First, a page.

Book 6: The Intellectual Virtues.
Let us describe these virtues then, starting afresh from the beginning.
Let us assume that the modes in which the mind arrives at truth, either in the way of affirmation or negation, are five in number, viz. art, science, prudence, wisdom, reason; for conception and opinion may be erroneous.
What science is we may learn from the following considerations (for we want a precise account, and must not content ourselves with metaphors). We all suppose that what we know with scientific knowledge is invariable; but of that which is variable we cannot say, so soon as it is out of sight, whether it is in existence or not. The object of science, then, is necessary. Therefore it is eternal: for whatever is of its own nature necessary is eternal: and what is eternal neither begins nor ceases to be.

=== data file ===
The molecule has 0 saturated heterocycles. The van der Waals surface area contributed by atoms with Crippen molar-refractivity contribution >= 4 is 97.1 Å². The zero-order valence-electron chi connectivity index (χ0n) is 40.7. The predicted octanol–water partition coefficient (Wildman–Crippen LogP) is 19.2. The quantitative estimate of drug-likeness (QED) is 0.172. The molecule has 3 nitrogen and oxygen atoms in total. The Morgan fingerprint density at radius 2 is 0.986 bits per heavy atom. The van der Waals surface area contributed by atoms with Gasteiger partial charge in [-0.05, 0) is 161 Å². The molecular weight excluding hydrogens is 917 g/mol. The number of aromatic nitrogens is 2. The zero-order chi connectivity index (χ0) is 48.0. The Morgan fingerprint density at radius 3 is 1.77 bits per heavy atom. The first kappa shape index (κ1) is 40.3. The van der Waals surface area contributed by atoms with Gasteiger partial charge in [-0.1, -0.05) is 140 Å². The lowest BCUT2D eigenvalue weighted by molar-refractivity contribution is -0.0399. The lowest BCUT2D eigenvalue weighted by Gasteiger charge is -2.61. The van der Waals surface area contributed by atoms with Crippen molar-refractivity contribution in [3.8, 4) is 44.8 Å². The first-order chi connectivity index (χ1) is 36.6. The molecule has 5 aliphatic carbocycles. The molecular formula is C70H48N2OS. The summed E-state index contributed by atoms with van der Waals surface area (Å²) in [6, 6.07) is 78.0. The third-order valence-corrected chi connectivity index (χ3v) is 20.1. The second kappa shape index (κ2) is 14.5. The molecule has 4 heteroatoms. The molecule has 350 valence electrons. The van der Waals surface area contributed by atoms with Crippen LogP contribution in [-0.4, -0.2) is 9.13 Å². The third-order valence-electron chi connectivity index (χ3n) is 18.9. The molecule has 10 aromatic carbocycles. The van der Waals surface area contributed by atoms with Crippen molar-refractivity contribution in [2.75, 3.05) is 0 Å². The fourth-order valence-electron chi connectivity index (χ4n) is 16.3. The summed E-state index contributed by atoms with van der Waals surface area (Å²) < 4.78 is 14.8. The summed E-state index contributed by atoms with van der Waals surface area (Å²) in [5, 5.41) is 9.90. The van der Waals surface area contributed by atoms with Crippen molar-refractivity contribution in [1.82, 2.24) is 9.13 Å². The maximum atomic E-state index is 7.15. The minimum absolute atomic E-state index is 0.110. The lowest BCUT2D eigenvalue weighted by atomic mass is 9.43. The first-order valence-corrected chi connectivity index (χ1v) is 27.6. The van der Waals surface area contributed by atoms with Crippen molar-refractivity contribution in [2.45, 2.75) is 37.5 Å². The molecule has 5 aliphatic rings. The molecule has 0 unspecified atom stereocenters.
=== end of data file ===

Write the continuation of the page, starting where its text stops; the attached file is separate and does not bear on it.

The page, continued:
Further, it is held that all science can be taught, and that what can be known in the way of science can be learnt. But all teaching starts from something already known, as we have explained in the Analytics; for it proceeds either by induction or by syllogism. Now, it is induction that leads the learner up to universal principles, while syllogism starts from these. There are principles, then, from which syllogism starts, which are not arrived at by syllogism, and which, therefore, must be arrived at by induction.
Science, then, may be defined as a habit or formed faculty of demonstration, with all the further qualifications which are enumerated in the Analytics. It is necessary to add this, because it is only when the principles of our knowledge are accepted and known to us in a particular way, that we can properly be said to have scientific knowledge; for unless these principles are better known to us than the conclusions based upon them, our knowledge will be merely accidental.
This, then, may be taken as our account of science.